– My daughter’s favorite: Do a good deed. Look together with your child for organizations that will benefit from a donation of your child’s stash. Operation Gratitude ( and Treats for Troops ( are big ones. Local dentists may have a buyback program, or perhaps your child will have his own cool idea of how to split up his stash and share with others (shelters, food pantries, etc.) It’s fun to watch kids get excited about giving.

Bottom line here, kids love candy. Candy requires self-regulation skills that a lot of kids have not mastered.

Problem #2 – The Costume Conundrum

Why can’t she just wear the costume you already bought? She’s changing her mind again!? You’ve never even heard of that costume. And like most other things, it’ll probably be too uncomfortable to last through the day anyway. What gives?!

Try this: Consider manufactured, store-bought costumes only when necessary. Allow your child to create her own vision of what she wants to dress as. You may not understand or be familiar with what she’s describing, but as long as it’s appropriate and is consistent with school rules, allowing her to visualize and plan her creation, and then helping her carry out the project is a great way to support her executive functioning. Help where you can with a general plan to have her try to draw or sketch what she’s picturing in as much detail as she’s able, and then make a list of the steps to take to create her vision. From the plan, gather your list of materials and prepare to begin! You could also look for pictures or items to piece together in magazines or photos of materials on the internet. Encouraging your child to create her vision may result in an unidentifiable costume—but notice how proud of the finished product she will be, especially if you supported the efforts.

Problem #3 – Safety

Halloween can be one of the most dangerous days of the year for kids who have trouble focusing, managing impulses, and regulating emotions and behavior.

Try this: If your child is a runner, carefully choose the street where you trick-or-treat. This may mean going to a different neighborhood, but if you gather some parents and make an event out of it, you may find yourself starting a fun new tradition. Crowded neighborhoods packed with houses and driveways tend to lend themselves to chaos and stress—big kids plowing over little ones, more temptation, and a high influx of car traffic on Halloween. Streets with fewer homes may be less eventful, but allow for a stress-free evening with minimal need for correcting. (And probably more candy, as residents try desperately to get rid of all that candy to notably fewer visitors.)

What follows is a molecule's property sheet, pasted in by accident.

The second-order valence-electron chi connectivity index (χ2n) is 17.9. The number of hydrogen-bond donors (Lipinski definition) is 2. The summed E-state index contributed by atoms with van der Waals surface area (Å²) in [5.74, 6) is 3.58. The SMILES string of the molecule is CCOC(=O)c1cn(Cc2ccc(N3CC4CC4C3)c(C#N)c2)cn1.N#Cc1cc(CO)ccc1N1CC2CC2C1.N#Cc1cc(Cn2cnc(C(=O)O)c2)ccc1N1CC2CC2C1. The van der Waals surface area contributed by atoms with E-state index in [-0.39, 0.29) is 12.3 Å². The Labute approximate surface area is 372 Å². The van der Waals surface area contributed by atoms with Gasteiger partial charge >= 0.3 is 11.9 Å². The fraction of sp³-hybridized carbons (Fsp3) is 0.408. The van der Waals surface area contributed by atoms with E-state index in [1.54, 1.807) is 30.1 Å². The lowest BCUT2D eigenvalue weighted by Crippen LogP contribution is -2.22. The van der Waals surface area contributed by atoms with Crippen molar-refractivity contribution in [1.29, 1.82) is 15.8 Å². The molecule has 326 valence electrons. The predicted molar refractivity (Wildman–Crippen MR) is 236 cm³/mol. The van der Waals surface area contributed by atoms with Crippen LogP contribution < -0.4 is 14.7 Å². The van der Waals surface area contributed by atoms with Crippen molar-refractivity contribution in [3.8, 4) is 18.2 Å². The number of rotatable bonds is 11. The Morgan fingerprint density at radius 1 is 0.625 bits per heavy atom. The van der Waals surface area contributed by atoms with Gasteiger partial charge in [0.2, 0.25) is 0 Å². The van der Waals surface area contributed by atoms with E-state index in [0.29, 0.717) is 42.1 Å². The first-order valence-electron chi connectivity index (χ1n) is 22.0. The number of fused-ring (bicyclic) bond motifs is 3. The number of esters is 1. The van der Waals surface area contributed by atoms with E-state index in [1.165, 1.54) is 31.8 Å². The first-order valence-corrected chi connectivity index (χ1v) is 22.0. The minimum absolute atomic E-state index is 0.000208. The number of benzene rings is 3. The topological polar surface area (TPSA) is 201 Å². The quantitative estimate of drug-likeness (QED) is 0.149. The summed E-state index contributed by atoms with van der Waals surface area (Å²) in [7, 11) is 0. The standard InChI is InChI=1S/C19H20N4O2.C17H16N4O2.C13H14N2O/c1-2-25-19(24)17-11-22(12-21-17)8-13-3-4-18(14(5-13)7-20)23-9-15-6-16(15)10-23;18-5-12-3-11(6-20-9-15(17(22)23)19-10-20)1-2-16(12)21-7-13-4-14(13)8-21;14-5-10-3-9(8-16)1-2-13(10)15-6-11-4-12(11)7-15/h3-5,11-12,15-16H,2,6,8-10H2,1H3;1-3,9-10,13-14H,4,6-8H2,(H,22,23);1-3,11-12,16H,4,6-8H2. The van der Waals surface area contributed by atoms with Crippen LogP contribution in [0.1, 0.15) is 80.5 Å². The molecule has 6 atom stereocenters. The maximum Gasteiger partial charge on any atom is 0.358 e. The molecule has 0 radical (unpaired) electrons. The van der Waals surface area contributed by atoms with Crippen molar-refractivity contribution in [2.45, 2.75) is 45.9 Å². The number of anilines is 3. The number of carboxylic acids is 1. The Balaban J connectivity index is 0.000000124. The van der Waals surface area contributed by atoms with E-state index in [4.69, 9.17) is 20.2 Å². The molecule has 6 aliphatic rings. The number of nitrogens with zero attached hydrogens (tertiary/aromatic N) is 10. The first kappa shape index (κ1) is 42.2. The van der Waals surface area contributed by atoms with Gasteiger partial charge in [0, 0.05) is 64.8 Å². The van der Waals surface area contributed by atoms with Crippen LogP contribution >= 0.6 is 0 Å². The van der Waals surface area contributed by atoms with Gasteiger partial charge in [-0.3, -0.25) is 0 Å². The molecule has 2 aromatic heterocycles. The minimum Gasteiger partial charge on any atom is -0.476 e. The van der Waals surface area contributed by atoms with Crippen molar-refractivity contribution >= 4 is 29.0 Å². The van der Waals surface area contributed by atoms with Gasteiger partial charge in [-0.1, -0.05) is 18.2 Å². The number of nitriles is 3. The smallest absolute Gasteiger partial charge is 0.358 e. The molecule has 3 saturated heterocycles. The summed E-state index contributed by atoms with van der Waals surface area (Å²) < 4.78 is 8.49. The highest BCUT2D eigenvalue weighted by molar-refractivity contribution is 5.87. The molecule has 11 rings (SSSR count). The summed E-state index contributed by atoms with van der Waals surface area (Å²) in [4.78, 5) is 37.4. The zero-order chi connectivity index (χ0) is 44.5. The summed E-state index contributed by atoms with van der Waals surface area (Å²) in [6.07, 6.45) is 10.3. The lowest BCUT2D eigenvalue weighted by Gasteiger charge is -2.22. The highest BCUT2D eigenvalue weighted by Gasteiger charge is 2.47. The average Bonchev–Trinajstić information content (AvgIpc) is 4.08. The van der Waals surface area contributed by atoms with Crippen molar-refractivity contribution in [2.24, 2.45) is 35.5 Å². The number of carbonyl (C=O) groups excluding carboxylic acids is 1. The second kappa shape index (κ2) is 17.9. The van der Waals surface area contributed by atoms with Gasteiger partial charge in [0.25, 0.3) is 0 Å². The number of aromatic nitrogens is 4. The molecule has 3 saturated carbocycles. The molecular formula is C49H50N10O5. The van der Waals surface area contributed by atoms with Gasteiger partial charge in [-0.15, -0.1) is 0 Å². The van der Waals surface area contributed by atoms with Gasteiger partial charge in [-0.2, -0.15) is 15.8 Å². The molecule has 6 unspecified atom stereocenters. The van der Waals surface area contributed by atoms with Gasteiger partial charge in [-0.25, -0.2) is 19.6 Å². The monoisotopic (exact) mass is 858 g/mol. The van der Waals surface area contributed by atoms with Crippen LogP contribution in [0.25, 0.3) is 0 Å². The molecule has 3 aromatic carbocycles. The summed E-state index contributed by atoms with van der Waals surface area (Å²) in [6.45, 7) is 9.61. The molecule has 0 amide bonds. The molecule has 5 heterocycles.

If your child is a bit older and a route is non-negotiable, sit down together with your child and draw a map of the neighborhood/streets together. Have your child use a pencil to tap out a potential route. Follow along as he points to turns, points out hazards and safety concerns (with your guidance as necessary) and mentions any potential changes in plans that may come up along the route. Pre-imagining his plan with an actual map or drawing of the route and potential rough spots, help to better prepare him to navigate the real thing.

Halloween can be a lot of fun. If your child just isn’t ready to manage common traditions quite yet, find comfort in the fact that you aren’t alone. It’s always an option to create your own traditions, at home or perhaps at a friends house with expectations that your child is able to easily meet (i.e., rather than trick or treating on the residential street, host a contained halloween party with friends and family until your child is old enough to safely manage.) However you arrange it, hopefully you can find some time to enjoy some treats for yourself this Halloween.